Text: H.Con.Res.88 — 114th Congress (2015-2016)All Information (Except Text)

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Referred in Senate (05/17/2016)


114th CONGRESS
2d Session
H. CON. RES. 88


IN THE SENATE OF THE UNITED STATES

May 17, 2016

Received and referred to the Committee on Foreign Relations


CONCURRENT RESOLUTION

Reaffirming the Taiwan Relations Act and the Six Assurances as cornerstones of United States–Taiwan relations.

    Whereas the Cold War years cemented the close friendship between the United States and Taiwan, with Taiwan as an anti-Communist ally in the Asia-Pacific;

    Whereas United States economic aid prevented Taiwan from sliding into an economic depression in the 1950s and greatly contributed to the island’s later economic takeoff;

    Whereas Taiwan has flourished to become a beacon of democracy in Asia and leading trade partner for the United States, and the relationship has endured for more than 65 years through many shifts in Asia’s geopolitical landscape;

    Whereas the strong relationship between the United States and Taiwan is based on mutually beneficial security, commercial, and cultural ties;

    Whereas Deputy Assistant Secretary of State Susan Thornton stated in her testimony before the House Foreign Affairs Committee on February 11, 2016, that “The people on Taiwan have built a prosperous, free, and orderly society with strong institutions, worthy of emulation and envy”;

    Whereas Deputy Secretary of State Antony J. Blinken stated on March 29, 2016, that with Taiwan’s January 2016 elections, “the people of Taiwan showed the world again what a mature, Chinese-speaking democracy looks like”;

    Whereas on January 1, 1979, when the Carter Administration established diplomatic relations with the People’s Republic of China (PRC), it ended formal diplomatic ties with the Republic of China on Taiwan;

    Whereas the United States Congress acted swiftly to reaffirm the United States-Taiwan relationship with the enactment of the Taiwan Relations Act just 100 days later, ensuring the United States maintained a robust and enduring relationship with Taiwan;

    Whereas the Taiwan Relations Act (Public Law 96–8) was enacted on April 10, 1979, codifying into law the basis for continued commercial, cultural, and other relations between the United States and Taiwan;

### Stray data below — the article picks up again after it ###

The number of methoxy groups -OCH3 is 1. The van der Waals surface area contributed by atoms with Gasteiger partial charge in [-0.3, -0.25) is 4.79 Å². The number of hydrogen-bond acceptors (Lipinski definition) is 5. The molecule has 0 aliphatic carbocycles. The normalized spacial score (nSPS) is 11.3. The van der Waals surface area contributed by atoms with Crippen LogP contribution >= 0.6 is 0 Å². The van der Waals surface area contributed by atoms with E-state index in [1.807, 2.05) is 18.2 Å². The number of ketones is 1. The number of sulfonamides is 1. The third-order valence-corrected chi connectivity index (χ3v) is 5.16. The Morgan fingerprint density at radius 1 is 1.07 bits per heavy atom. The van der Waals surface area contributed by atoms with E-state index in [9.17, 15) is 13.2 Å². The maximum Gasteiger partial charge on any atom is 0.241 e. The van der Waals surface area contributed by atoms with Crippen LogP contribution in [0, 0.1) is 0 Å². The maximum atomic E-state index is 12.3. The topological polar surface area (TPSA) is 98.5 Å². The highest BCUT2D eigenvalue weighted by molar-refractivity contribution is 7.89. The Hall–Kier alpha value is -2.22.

Whereas the Taiwan Relations Act was enacted “to help maintain peace, security, and stability in the Western Pacific”, which “are in the political, security, and economic interests of the United States and are matters of international concern”;

    Whereas the United States Congress significantly strengthened the draft legislation originally submitted by the Executive Branch to include provisions concerning Taiwan’s security in the Taiwan Relations Act;

    Whereas then-Deputy Assistant Secretary of State Kin Moy stated in his written testimony before the House Foreign Affairs Committee on March 14, 2014, that, “Our enduring relationship under the Taiwan Relations Act represents a unique asset for the United States and is an important multiplier of our influence in the region”, and credited the Taiwan Relations Act for having “played such a key part in protecting Taiwan’s freedom of action and U.S. interests the last 35 years in the Asia-Pacific area”;

    Whereas then-Special Assistant to the President and National Security Council Senior Director for Asian Affairs Evan Medeiros noted on March 28, 2014, that the Taiwan Relations Act was “an enduring expression to the people of Taiwan about our commitment to their well-being, their security, their economic autonomy, and their international space”;